When they’re ready, they return to their birth stream to spawn.

They face obstacles along the way, from waterfalls and rapids that exhaust them, to hungry bears and other animals. But all of them are either eaten along the way or die after spawning and then get eaten.

In this way, the nutrients in their bodies are made available to the animals and plants living along the streams where the salmon swim.

And it turns out that this is a quantitatively significant return of nutrients to the temperate rainforest. The rain leaches the nutrients out, and the salmon bring them back. It’s like a “nutrient pump.”
As with any pump, there has to be an energy source to make it work. In this case, the energy that drives the pump comes from what the salmon eat while they’re out in the ocean.

This arrangement also illustrates that energy flows from one ecosystem can play crucial roles in another.

The salmon may be an extreme example of a species having a function in an ecosystem, but they’re not an isolated one.

Turning back to the deciduous forest, some herbivores help plants reproduce, as when squirrels bury acorns and then forget where some of them are.

Other animals keep the herbivores from eating the plants too much.

Trees pull nutrients from the subsoil—for themselves, but when the leaves fall or the tree dies, those nutrients are then available for other species.

Decomposers free up nutrients from animals and dead plants, returning them to soil for plants to use again. And migratory animals like salmon move resources between ecosystems.
  • All these functions are driven by solar energy captured by plants.
  • Taken all together, these functions help the plants do a better job of capturing that energy.
The salmon illustrate that boundaries in ecosystems are rarely neatly defined. It seems obvious that mountain forests and the open sea are different ecosystems, but the salmon live in both, and in fact connect them. The temperate rainforest needs the ocean food chain that feeds the salmon.

In general, one ecotype may depend on the proper functioning of another system. We might think of uplands, estuaries, and the open sea as three different ecosystems, but they’re not so easily separated.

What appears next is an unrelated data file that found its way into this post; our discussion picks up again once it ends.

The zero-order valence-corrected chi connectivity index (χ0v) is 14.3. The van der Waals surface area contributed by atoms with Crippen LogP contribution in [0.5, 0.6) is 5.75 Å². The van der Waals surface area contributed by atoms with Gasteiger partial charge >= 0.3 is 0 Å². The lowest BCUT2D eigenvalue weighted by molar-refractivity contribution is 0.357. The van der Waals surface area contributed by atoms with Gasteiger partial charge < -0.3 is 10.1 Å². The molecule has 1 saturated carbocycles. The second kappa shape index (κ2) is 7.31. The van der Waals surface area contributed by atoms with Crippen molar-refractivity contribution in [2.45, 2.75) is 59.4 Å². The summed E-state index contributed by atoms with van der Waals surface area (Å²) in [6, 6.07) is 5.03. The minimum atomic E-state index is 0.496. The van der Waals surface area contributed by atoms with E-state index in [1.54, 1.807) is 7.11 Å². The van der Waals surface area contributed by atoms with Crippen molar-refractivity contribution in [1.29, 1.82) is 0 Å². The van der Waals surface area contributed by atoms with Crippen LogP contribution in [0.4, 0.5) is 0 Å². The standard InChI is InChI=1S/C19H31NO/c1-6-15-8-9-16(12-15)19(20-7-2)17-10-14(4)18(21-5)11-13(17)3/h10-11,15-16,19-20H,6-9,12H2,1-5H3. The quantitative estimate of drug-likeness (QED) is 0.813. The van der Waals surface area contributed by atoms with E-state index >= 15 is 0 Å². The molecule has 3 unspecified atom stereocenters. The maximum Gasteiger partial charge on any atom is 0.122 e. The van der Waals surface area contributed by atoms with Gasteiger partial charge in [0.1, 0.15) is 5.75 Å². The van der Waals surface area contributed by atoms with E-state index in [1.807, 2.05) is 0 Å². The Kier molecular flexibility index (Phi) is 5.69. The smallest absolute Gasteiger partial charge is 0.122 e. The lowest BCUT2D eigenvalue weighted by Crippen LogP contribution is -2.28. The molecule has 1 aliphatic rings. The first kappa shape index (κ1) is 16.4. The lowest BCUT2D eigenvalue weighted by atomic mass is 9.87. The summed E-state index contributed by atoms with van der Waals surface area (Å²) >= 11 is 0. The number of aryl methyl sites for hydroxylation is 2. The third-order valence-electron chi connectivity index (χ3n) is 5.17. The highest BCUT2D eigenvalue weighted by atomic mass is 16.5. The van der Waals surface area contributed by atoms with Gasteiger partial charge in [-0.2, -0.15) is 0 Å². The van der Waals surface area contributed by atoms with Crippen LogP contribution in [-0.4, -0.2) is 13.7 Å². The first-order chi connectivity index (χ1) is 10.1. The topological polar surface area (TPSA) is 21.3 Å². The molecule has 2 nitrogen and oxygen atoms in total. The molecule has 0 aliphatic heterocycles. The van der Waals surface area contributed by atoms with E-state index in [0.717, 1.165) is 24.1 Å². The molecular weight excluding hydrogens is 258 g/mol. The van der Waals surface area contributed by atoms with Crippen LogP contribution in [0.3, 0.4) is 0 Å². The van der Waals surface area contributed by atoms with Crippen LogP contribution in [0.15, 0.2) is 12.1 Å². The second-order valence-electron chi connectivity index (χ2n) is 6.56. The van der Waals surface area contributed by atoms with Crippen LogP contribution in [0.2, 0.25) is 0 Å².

• In one direction, estuaries are a key part of the ocean food chain, serving as breeding grounds for many species that then move out to deeper waters.
  • Turning the other way, the health of an estuary depends on conditions upstream in the watershed that feeds it.
With the example of the salmon, swimming around large parts of the Pacific and then traveling hundreds of miles upstream to spawn, you see that the connections can span thousands of miles.

These functional roles are one element of how ecosystems are structured. Because they are not random. (For that matter, neither are economies.)

The elements of structure that interest us for studying economics are things we’ve already addressed, at least implicitly.
  • First, there are trophic levels.
  • There’s also a natural hierarchy of concentrations of energy.
  • And lastly, there are the functions.
(“Trophic” has to do with “eating,” so trophic levels are about who’s eating whom, and along which paths the energy is flowing.)
The hierarchy of energy is reflected in the energy pyramid, a different representation of what I mentioned earlier, that most of the biomass in an ecosystem is in the plants, with less in the herbivores, and less and less as you get further down the food chain from the plants.